Dual income, no kids … and loads of free time: dinks are back – and being smug on social media

Name: Dinks.

Age: The term was coined in the 1980s. Dinks have been around for longer and are, by definition, of working and child-raising age.

Bit more explanation needed, please. Remember yuppies – young, upwardly mobile (or urban) professionals? They flourished in the 80s, making and spending money.

Yup. Well, Amy Virshup, then of New York magazine, now the New York Times, coined the term dink in 1987.

And it stands for? Dual income, no kids.

Gotcha. By choice, right? Yes, we’re not talking about couples going through IVF hell or struggling to adopt, nor people who don’t have children because they worry about the world in which they will live, or even if there will be one. We’re not talking about ginks, either – people who worry what having children will do to the world.

Ginks? Green inclinations, no kids. Very different.

So, are dinks bad? Not bad, exactly. But, as with yuppies, there was a stigma attached in the 80s. They were seen as self-centred, materialistic people with no stake in the future.

And no commitments, plus cash to splash – from a marketer’s point of view, they sound like a dream. Quick, what can we sell them? Exactly, it’s just another way for marketers to pigeonhole people. This is why we’re talking about them.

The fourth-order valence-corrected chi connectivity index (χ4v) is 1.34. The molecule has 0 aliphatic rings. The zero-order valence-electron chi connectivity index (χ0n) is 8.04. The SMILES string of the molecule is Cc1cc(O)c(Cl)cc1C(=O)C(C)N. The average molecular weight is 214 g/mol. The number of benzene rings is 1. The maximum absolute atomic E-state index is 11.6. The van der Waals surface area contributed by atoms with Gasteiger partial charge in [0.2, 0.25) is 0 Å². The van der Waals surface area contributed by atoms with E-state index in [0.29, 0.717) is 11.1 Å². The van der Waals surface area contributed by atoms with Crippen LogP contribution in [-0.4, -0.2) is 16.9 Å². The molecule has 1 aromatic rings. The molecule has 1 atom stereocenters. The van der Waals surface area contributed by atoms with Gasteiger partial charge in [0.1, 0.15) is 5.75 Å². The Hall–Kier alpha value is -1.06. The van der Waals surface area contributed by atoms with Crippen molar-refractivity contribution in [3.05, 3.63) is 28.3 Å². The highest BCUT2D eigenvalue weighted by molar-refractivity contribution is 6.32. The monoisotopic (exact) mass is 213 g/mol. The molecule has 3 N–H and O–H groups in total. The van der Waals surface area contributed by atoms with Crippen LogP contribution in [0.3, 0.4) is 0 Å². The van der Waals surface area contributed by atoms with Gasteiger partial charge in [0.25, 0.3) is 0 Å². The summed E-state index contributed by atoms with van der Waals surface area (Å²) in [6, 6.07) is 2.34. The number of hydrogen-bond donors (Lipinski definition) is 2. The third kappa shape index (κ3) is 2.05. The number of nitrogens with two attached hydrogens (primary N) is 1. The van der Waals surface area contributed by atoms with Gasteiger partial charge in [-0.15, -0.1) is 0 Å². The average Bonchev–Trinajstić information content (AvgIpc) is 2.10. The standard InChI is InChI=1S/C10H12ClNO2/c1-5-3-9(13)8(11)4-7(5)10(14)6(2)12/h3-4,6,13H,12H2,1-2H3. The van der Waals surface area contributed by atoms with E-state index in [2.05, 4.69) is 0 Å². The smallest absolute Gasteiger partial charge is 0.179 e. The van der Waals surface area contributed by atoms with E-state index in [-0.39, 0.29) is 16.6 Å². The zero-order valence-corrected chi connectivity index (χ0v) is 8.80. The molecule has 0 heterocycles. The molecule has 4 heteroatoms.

Are dinks back, then? Back and proud.

Where? TikTok, obviously, flaunting their luxurious, child-free lifestyles. A survey by the research firm MarketWatch in January found that nearly half of dinks spent the money they didn’t spend on children on travel.

Isn’t it a bit sad, though, when your career is so important that you won’t break off to procreate? Nope. In the survey, more than half said their careers had nothing to do with the decision.

They just didn’t want kids? They just didn’t want kids.

But are they happier? Well, studies show a mixed picture. There is evidence, for example, that unmarried, childless women are happiest. But it has also been shown that emotional experiences – lows as well as highs – are more intense if you have children.

Would I be right in thinking it depends on who you are, then? Who you are, where you are, how old you are, how much money you have.

Almost certainly less, if you have kids. True. Luxury travel companies are probably less interested in you if you’re a sitcom.

Sitcom? Single income, two children, oppressive mortgage. See also sinbads.

Go on … Single income, no boyfriend, absolutely desperate.

Do say: “Maybe Bora Bora this year, Darling? Nice backdrop for the posts.”

Don’t say: “Hi, is that the orphanage? Yes, I’d like to make a donation … they’re 11 and eight.”

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